Perspectives of Continuing Professional Development (CPD) for Kenyan Midwives  [PDF]
Lucy Gitonga, Njogu Samson Muriuki
Open Journal of Clinical Diagnostics (OJCD) , 2014, DOI: 10.4236/ojcd.2014.42015
Abstract: Continuing Professional Development (CPD) provides an important strategy for reduction of maternal morbidity and mortality with the aim of attaining Millennium Development goals (MDG) four and five. However, there is lack of information about how Kenyan midwives understand and perceive CPD and how this is situated in the practice and social context. This research aimed to explore Kenyan midwives’ experience and perceptions of CPD. A descriptive explorative approach gathered focus group discussion and questionnaire data on beliefs, opinions, and perceptions, demotivating and motivating factors to CPD of a total of 25 midwives in a level five hospital in Kenya. Questionnaires were piloted and self-administered after cleaning and focus groups taped and transcribed verbatim. Data were analyzed thematically using inductive approach with the aid of SPSS computer program. Results: Four key themes emerged from the data: Midwives’ views of CPD, their motivators for undertaking CPD, the choices they made around CPD, their demotivators for undertaking CPD. Congruence with the issues evident in the literature were: the difficulties with role diversity, the importance of CPD in personal and professional growth, the importance of flexible modes of study and the importance of a supportive culture for ongoing learning. The study findings helped in identifying gaps in the literature about Kenyan midwives’ perspectives on CPD.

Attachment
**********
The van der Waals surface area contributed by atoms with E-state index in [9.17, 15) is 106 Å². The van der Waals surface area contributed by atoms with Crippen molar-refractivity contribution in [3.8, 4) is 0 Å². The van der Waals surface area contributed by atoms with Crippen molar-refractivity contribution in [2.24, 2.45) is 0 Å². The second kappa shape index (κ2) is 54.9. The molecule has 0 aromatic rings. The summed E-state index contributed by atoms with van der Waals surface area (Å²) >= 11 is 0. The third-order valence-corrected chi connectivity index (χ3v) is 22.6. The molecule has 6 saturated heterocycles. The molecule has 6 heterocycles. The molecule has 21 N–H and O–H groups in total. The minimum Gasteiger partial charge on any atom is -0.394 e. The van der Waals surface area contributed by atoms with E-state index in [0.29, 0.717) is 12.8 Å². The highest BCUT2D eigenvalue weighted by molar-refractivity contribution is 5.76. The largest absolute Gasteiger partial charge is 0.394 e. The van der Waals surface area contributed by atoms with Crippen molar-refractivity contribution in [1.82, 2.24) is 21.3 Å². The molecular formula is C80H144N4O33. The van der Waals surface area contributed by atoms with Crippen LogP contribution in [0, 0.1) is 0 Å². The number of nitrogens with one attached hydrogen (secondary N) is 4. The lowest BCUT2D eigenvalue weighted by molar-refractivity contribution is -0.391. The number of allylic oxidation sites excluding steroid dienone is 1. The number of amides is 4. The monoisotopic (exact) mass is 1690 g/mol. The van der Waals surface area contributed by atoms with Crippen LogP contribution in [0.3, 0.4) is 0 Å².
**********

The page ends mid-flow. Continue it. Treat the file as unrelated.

Evaluation of Midwives’ and Nurses’ Continuing Professional Development in Reducing Maternal and Neonatal Mortality in Embu County, Kenya  [PDF]
Lucy K. Gitonga, Njogu Samson Muriuki
Open Journal of Obstetrics and Gynecology (OJOG) , 2014, DOI: 10.4236/ojog.2014.46041
Abstract: